Photo credit: Library of Congress
Don’t Feed the Bears
Karen Barnett
Ever Faithful: A Vintage National Parks Novel


Today most of us laugh and shake our heads at the idea of feeding marshmallows to bears from the back of the family station wagon. And yet, for Yellowstone National Park, this piece of history is not so far in the past. The park officially banned bear-feeding in 1970, and for good reason. Not only was it bad for the animals, but every year there were multiple injuries caused by what the public viewed as innocent fun.


Photo credit: National Park Service
Fortunately for me, one of the joys of writing historical fiction is being able to safely bring these memories back to life without risking wildlife or park visitors. Since I’m a park-ranger-turned-author, I’ve found the research fascinating. In my current series, The Vintage National Parks novels, I’ve enjoyed writing about the early days of Mount Rainier (The Road to Paradise) and Yosemite (Where the Fire Falls) National Parks, and in Ever Faithful (releasing June 18), I finally get to tell the story of Yellowstone.

Did you know at one time, there were official bear-feeding stations set up around the park? Most of the park hotels hosted “lunch counters” for the animals, where staff would pile food scraps from the restaurants to lure bears close for viewing. Hundreds of visitors would gather on benches to watch the grizzlies and black bears partake of these free meals, the animals scuffling to snatch the best tidbits. Rangers offered educational lectures at these stations, just like they do today at Old Faithful and other popular sites.

It wasn’t until the 1960s and 70s that public opinion shifted and the park made a conscious effort to re-educate both people and bears. Problem bears were trapped and relocated. Problem humans were ticketed.

Photo credit: National Park Service
Today the scene in Yellowstone is much different. Photographers gather at road turnouts in Lamar Valley with high-powered lenses to catch distant views of grizzlies in their natural environment, and you’re much less likely to see one chomping on marshmallows.

Most of us agree that it’s better for bears and humans, alike.

And we can still enjoy it in old photos—and in story!


Karen Barnett, author of the Vintage National Parks novels, worked as a ranger and outdoor educator at Mount Rainier National Park and Oregon's Silver Falls State Park. When not writing, Karen enjoys photography, hiking, and public speaking. To connect with Karen, find her at www.KarenBarnettBooks.com or https://www.facebook.com/KarenBarnettAuthor/.





Here's the Stop #2 Skinny:

You can order Karen's book on Amazon, Barnes & Noble, CBD, or at your local bookstore!
Clue to Write Down: time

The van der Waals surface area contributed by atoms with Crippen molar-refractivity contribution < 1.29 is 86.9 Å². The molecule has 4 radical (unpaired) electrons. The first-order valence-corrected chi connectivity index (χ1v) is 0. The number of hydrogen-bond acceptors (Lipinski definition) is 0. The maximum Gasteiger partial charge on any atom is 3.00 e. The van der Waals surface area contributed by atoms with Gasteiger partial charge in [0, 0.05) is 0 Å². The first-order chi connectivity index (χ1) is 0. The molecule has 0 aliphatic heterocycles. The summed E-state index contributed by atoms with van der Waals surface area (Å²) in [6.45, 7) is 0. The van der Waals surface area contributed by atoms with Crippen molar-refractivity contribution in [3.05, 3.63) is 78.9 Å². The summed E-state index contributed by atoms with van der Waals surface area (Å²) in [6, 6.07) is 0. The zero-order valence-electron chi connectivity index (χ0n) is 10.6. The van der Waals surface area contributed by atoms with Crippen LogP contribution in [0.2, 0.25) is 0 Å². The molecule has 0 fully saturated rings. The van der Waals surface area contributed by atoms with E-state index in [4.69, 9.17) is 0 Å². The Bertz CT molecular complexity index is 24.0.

Link to Stop #3, the Next Stop on the Loop: Karen Barnett's own site!


But Wait! Here at Frontier Faith & Fiction I'm offering my own giveaway--my June 4 2019 release, The King's Mercy, one copy each to three winners! To enter:
  • Follow me on Facebook and/or Instagram 
  • Let me know in the comments on this post that you did so (and leave me a masked email address to reach you if you are a winner) 
  • I'll let Random.org do the drawing on Monday, March 18, and contact the winners via the email in your comment.

    Happy hunting and enjoy the rest of the loop!

Monday, March 11, 2019

The King's Mercy: sneak peek!




The King's Mercy releases on June 4th, but you don't have to wait to read the first chapters.

Check them out here.

Can a Man Accept Mercy When it Feels More Like a Curse than a Blessing?

When captured rebel Scotsman Alex MacKinnon is granted the king's mercy--transport across the Atlantic Ocean and exile to the colony of North Carolina--he's indentured as a blacksmith to Edmund Carey, prosperous owner of Severn Plantation. The arrangement devastates the Scot who mourns the life he lost and finds life on a slave plantation intolerable. Unwittingly, Alex is drawn into the plight of Carey's slaves, particularly those connected to Carey's stepdaughter, Joanna.

A mistress longing for a different life, Joanna Carey is expected to wed the plantation's overseer, Phineas Reeves, who has no patience for her kinder vision for Severn's future. For guidance, Joanna relies on itinerant minister Reverend Pauling, who travels to the plantation seasonally, bringing the gospel to all with ears to listen.

Despite his growing bond with Joanna, Alex longs to break the chains of servitude and forge his freedom, until he's faced with the choice that hounds him: continue down his destructive, rebellious path or embrace the faith of a man like Pauling, whose freedom in Christ no earthly power can steal. But the price of such mercy is total surrender and perhaps Alex's very life.